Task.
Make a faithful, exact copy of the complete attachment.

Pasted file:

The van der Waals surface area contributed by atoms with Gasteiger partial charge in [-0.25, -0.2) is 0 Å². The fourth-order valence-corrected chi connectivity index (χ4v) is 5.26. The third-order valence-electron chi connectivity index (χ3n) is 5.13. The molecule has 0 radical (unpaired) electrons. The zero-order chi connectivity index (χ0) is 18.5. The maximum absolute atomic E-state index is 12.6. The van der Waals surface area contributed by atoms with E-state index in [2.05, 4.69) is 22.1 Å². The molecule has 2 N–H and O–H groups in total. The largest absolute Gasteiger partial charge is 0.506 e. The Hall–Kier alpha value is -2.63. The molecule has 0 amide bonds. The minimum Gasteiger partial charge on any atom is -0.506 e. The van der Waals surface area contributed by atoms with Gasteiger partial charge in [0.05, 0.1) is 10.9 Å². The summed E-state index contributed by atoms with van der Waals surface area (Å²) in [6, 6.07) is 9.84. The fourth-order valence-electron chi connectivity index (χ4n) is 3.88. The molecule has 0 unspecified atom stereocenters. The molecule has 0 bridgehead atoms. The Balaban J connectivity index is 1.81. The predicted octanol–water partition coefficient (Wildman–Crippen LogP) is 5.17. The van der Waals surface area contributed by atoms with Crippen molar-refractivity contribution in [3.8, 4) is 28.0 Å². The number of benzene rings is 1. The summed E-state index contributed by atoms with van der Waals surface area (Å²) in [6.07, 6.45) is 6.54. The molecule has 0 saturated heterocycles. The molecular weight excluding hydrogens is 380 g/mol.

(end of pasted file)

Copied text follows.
The van der Waals surface area contributed by atoms with Gasteiger partial charge in [-0.25, -0.2) is 0 Å². The fourth-order valence-corrected chi connectivity index (χ4v) is 5.26. The third-order valence-electron chi connectivity index (χ3n) is 5.13. The molecule has 0 radical (unpaired) electrons. The zero-order chi connectivity index (χ0) is 18.5. The maximum absolute atomic E-state index is 12.6. The van der Waals surface area contributed by atoms with E-state index in [2.05, 4.69) is 22.1 Å². The molecule has 2 N–H and O–H groups in total. The largest absolute Gasteiger partial charge is 0.506 e. The Hall–Kier alpha value is -2.63. The molecule has 0 amide bonds. The minimum Gasteiger partial charge on any atom is -0.506 e. The van der Waals surface area contributed by atoms with Gasteiger partial charge in [0.05, 0.1) is 10.9 Å². The summed E-state index contributed by atoms with van der Waals surface area (Å²) in [6, 6.07) is 9.84. The fourth-order valence-electron chi connectivity index (χ4n) is 3.88. The molecule has 0 unspecified atom stereocenters. The molecule has 0 bridgehead atoms. The Balaban J connectivity index is 1.81. The predicted octanol–water partition coefficient (Wildman–Crippen LogP) is 5.17. The van der Waals surface area contributed by atoms with Crippen molar-refractivity contribution in [3.8, 4) is 28.0 Å². The number of benzene rings is 1. The summed E-state index contributed by atoms with van der Waals surface area (Å²) in [6.07, 6.45) is 6.54. The molecule has 0 saturated heterocycles. The molecular weight excluding hydrogens is 380 g/mol.